If your staff turnover is high and client tenure short, it says a lot about your culture. Having a good one is all about people, not ping pong tables and soft furnishings.
Working with a difficult boss, direct report or colleague isn’t unusual over the course of a successful career. That kind of information isn’t always in the brochure or welcome pack.
Ad agencies obsess over this concept of “culture” but having a good one is about more than just “matchy-matchy bean bags,” free pizza and ping pong tables. It’s more than onsite parking, flat screen monitors, two free pairs of glasses and a new office with panoramic views (real incentives from real job listings). It’s about how people feel about working with and for you.
“If you take a job where there’s lots of assholes, the chances are you’ll turn into one too”Bob Sutton, The Pineapple Project, ABC, 2019
When they’re trying to recruit you, companies are on their best behaviour. You may meet everyone from CEO to receptionist, have orientation or on-boarding sessions galore and be told: “you’re a great fit”. You get a true feel for corporate culture once you’re in the door and it’s often after the novelty has worn off. Most probation or trial periods are three months but, like a New Years’ resolution gym membership, the harsh reality of what you’ve signed up for can set in after about six weeks. Think of Tom Cruise in The Firm.
The advertising business is increasingly about selling (brands, ourselves, our ideas and our work) and winning (budgets, clients, pitches, awards). If you remember high school, the same self-preservation mentality can exist in advertising. It’s a popularity contest, and it’s competitive, political, often fun and sometimes, boring. It’s a melting pot of personality types, from introverts to narcissists and backroom people who feel they exist to make the front end famous. It takes all kinds of people to make the place function and that also makes it interesting. Add in forced socialising, lots of booze and a more casual work environment (we can wear jeans and talk about telly at work), it can feel like one big frat house party. We’re told it’s only banter, suck it up, it’s dog eat dog, that’s just the way it is or “if you don’t like it, the door’s not locked from the outside.” If you always need to be the smartest person in the room, a smaller room is all you’ll end up with.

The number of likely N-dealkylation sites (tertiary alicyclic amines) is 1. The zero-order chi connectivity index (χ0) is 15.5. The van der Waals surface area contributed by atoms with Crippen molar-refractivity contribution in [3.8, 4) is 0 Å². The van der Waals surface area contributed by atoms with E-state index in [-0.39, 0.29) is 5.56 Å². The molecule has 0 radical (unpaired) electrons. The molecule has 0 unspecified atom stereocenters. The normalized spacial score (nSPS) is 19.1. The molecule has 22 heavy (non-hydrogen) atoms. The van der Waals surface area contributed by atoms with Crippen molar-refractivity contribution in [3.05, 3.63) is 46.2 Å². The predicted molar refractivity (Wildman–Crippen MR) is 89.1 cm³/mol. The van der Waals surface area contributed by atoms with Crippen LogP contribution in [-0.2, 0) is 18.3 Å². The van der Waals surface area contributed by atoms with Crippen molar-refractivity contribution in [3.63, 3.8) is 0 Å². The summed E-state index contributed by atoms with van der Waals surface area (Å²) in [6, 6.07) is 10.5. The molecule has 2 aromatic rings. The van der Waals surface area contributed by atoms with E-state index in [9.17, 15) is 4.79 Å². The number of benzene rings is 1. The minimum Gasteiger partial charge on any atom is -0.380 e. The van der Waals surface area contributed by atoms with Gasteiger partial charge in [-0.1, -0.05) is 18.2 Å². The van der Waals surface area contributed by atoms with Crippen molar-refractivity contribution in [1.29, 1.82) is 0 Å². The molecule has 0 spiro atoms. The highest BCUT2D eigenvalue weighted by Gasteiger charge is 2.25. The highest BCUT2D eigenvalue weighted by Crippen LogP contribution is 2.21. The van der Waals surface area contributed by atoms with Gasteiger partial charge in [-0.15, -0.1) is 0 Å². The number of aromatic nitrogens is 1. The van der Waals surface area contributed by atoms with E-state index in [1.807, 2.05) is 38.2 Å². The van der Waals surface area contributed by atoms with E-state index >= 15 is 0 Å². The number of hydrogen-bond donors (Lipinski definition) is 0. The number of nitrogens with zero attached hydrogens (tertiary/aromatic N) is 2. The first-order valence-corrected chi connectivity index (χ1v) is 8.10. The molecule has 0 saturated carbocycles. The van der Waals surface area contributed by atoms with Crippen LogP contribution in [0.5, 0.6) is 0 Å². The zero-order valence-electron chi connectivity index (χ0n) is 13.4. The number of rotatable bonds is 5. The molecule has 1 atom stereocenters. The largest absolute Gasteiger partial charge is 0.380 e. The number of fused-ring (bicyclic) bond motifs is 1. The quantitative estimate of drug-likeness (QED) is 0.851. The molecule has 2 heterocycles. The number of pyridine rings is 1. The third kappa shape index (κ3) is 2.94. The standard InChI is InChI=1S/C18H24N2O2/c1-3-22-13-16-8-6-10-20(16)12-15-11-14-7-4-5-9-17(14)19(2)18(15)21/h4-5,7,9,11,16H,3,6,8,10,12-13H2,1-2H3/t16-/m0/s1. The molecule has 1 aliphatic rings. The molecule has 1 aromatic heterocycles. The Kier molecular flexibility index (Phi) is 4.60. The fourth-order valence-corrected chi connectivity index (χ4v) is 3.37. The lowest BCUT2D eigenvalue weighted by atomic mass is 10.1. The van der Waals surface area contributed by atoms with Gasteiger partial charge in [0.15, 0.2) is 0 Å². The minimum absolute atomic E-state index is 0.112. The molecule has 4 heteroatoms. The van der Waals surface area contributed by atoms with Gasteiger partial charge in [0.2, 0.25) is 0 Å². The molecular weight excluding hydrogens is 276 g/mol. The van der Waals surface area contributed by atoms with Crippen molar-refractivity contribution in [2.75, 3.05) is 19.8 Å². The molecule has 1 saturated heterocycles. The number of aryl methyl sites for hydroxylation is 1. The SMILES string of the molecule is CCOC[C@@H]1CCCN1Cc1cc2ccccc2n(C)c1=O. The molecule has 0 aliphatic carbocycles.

Big agencies are made up of internal department tribes and specialist roles with different priorities and many layers of hierarchy. Some people have more power than others. It can be so cliquey and bitchy it hurts. Asshole holding companies and asshole clients with unrealistic expectations add to the mix. We’re so desperate to please, we never tell them they’re wrong. S/he who has the client wins and everyone else is overhead. It can’t always be about the short-term – we spend a fortune on talent and promote “our culture” to attract it.
Staff are increasingly seen as returns on investment rather than assets that appreciate over time. We’re driven by proving our value instead of our worth. Obsessed with merit and getting credit like toddlers needing gold stars for everything we say. Unsurprisingly, burn-out syndrome is a thing; “chronic workplace stress that has not been successfully managed.”
In research conducted by Digiday+, 32 percent of agency professionals reported being worried about their mental health.
As our careers progress, moving up and around in the small world of advertising is pretty standard. Strong relationships and reputations matter. Look after you, look after your people. Play nicely with others. Don’t be an asshole.
Written originally for Corporate Gaslighting. To find out more about the initiative: